The Keating Five had a lot to do with the enormous scam. Books have been written about it. We got our first home computer at Christmas of 1987. There was no internet, just bulletin boards where we could post information. People say, "How do you know this stuff?" I lived it.
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Old 11-04-2019, 03:38 PM
 
4,803 posts, read 1,264,655 times
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Quote:
Originally Posted by Northern Maine Land Man View Post
A burst bubble cannot be repaired, no matter what name you give the bubble.

Back around 1988, there was a "savings and loan crisis". Like a bubble, it was not real. Because of local boards and prudent lending practices, local S&Ls were healthy, efficient and good for both local economies and local borrowers. The mega-banks were jealous. They got a friendly court to analyze small town banks. Auditors swept in.

A family of home builders took out loans to build homes. They did this every spring and paid off the loans in the fall as the homes were sold. The family of home builders had been in business at the same location for nearly a century and had never defaulted.

The auditors swept in and declared that the banks lending practices were irresponsible. They were not sound lending practices and the bank was not a sound bank. The ank was seized and auctioned off to a mega-bank. Local shareholders lost their investments. Depositors were protected by 5the FDIC. This happened in Maine and in small towns all across America.

The Keating Five had a lot to do with the enormous scam. Books have been written about it. We got our first home computer at Christmas of 1987. There was no internet, just bulletin boards where we could post information. People say, "How do you know this stuff?" I lived it.
I'm sorry if I'm missing the outcome for the home builders... what became of them? Were the loans called, or were the loans simply not an option come next spring?
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Old 11-05-2019, 09:08 AM
 
Location: plano
6,801 posts, read 8,440,330 times
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Most builders go bankrupt often not just for the reason cited.
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Old 11-05-2019, 10:35 AM
 
6,875 posts, read 5,141,979 times
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Quote:
Originally Posted by Questioner1981 View Post
It seems since the nineties Tech bust, Enron, Worldcom, Arthur Anderson, S&L debacle we as a society have been going from one bubble to the next. So, now are we in a debt bubble? I don't know too much about fixed income analytics but it seems the deficit of the US is too high, many local states in a Deficit, and many companies are over-leveraged.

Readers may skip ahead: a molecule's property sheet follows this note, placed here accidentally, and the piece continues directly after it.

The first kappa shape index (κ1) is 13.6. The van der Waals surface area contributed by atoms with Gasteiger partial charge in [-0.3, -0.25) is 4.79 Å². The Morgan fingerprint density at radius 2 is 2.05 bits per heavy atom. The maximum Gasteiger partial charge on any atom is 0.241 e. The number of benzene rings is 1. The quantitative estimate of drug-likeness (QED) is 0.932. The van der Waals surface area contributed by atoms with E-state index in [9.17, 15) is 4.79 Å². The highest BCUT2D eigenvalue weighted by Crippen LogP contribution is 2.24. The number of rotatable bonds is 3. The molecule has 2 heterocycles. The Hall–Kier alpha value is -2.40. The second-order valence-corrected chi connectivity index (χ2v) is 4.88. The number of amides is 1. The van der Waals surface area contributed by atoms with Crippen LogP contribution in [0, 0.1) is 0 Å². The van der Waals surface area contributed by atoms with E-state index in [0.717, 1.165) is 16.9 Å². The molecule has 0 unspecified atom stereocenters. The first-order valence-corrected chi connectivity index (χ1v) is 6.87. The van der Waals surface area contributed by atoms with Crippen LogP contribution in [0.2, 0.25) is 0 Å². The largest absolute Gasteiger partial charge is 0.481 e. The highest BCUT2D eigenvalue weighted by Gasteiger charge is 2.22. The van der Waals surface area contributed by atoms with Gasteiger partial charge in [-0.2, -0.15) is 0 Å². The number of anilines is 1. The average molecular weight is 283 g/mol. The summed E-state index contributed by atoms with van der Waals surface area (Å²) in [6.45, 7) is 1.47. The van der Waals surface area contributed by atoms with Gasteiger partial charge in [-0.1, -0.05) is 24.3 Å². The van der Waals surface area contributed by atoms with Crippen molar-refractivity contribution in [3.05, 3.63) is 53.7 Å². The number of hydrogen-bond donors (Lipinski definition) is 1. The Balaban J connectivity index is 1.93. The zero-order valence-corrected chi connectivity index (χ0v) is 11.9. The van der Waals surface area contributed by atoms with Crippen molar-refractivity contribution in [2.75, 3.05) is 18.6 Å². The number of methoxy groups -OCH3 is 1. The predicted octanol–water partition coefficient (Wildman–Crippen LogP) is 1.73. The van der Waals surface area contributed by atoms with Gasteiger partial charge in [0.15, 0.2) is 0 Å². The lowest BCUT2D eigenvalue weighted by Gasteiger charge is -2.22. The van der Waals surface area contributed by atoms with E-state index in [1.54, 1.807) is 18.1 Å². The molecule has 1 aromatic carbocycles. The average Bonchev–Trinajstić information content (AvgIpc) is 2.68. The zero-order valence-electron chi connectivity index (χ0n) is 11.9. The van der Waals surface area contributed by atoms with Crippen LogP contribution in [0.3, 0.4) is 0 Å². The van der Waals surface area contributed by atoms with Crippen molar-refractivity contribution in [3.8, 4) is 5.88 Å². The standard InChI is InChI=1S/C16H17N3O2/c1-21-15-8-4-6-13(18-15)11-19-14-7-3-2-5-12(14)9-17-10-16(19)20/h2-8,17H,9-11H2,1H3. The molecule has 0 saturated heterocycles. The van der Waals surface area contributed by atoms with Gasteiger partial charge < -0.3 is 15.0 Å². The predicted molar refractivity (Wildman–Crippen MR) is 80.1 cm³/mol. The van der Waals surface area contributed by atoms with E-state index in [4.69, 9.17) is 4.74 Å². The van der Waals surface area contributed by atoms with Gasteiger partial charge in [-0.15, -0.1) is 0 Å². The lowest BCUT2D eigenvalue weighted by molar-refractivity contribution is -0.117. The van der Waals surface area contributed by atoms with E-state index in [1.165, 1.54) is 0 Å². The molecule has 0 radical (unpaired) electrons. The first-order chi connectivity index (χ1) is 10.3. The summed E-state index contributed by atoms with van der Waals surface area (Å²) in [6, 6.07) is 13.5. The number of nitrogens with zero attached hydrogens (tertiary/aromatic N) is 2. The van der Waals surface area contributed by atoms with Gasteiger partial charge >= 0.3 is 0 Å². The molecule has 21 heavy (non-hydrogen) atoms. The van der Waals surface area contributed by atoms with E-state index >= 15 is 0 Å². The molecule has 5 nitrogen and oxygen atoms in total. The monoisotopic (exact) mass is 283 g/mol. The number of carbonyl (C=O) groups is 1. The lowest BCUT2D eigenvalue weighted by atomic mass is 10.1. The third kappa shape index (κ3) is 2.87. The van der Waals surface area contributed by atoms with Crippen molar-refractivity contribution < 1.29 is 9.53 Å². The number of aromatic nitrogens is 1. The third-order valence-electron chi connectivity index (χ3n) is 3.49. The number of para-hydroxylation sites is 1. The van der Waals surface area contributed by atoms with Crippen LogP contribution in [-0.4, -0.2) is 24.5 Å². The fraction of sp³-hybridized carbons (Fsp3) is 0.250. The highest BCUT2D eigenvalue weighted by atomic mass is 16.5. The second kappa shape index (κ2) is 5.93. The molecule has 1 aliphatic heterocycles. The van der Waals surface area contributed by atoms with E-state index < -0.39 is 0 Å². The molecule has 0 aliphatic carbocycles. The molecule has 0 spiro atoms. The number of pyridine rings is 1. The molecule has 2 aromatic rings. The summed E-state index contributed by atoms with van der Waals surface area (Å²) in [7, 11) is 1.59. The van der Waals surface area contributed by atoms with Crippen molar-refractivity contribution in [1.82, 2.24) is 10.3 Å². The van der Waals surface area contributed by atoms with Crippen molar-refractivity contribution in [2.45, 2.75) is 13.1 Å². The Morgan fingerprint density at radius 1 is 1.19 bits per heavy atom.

The Federal Reserve keeps lowering interest rates, which signals Economic Concerns. So, could we be in another bubble with potentially major ramifications when it bursts?
This is just sky is falling BS.

The tech boom came and went. Lots of greedy people thought they would make a killing on stocks for tech companies that made no profits. Yup, it hit the fan. Again, ancient history. Currently bringing in money for new companies, tech or otherwise, is very difficult and few IPOs do well. Buyers want to see returns or at least a high probability of returns in the very near future.

Very few companies are highly leveraged. In fact a great many companies have used profits to buy back stock instead of attempted to expand rapidly.

State and Federal deficits are a whole different sort of issue and as can be noted for decades are not tied to the success of the economy of individual companies or investments.

"Economic concerns" centers around slowing economies worldwide and is in many respects opposite of a "bubble" which is over spending and over investing due to irrational exuberance.
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Old 11-05-2019, 11:26 AM
 
3,658 posts, read 1,009,264 times
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Quote:
Originally Posted by Questioner1981 View Post
It seems since the nineties Tech bust, Enron, Worldcom, Arthur Anderson, S&L debacle we as a society have been going from one bubble to the next.
No, we haven't. You haven't mentioned a single bubble. The S&L crisis, by the way, was in the 80s, not the 90s.

Quote:
Originally Posted by Questioner1981 View Post
So, now are we in a debt bubble? I don't know too much about fixed income analytics but it seems the deficit of the US is too high, many local states in a Deficit, and many companies are over-leveraged.

The Federal Reserve keeps lowering interest rates, which signals Economic Concerns. So, could we be in another bubble with potentially major ramifications when it bursts?
Every dollar of debt purchased exists because it previously was saved.

To say we have too much debt is the same thing as saying we save too much.
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Old 11-06-2019, 08:25 PM
 
7,352 posts, read 6,954,085 times
Reputation: 3424
Quote:
Originally Posted by ddm2k View Post
I'm sorry if I'm missing the outcome for the home builders... what became of them? Were the loans called, or were the loans simply not an option come next spring?
The loan becomes asset of the bank that buys the old banks, and the home builders pays the new bank, terms stay the same.

That is my guess.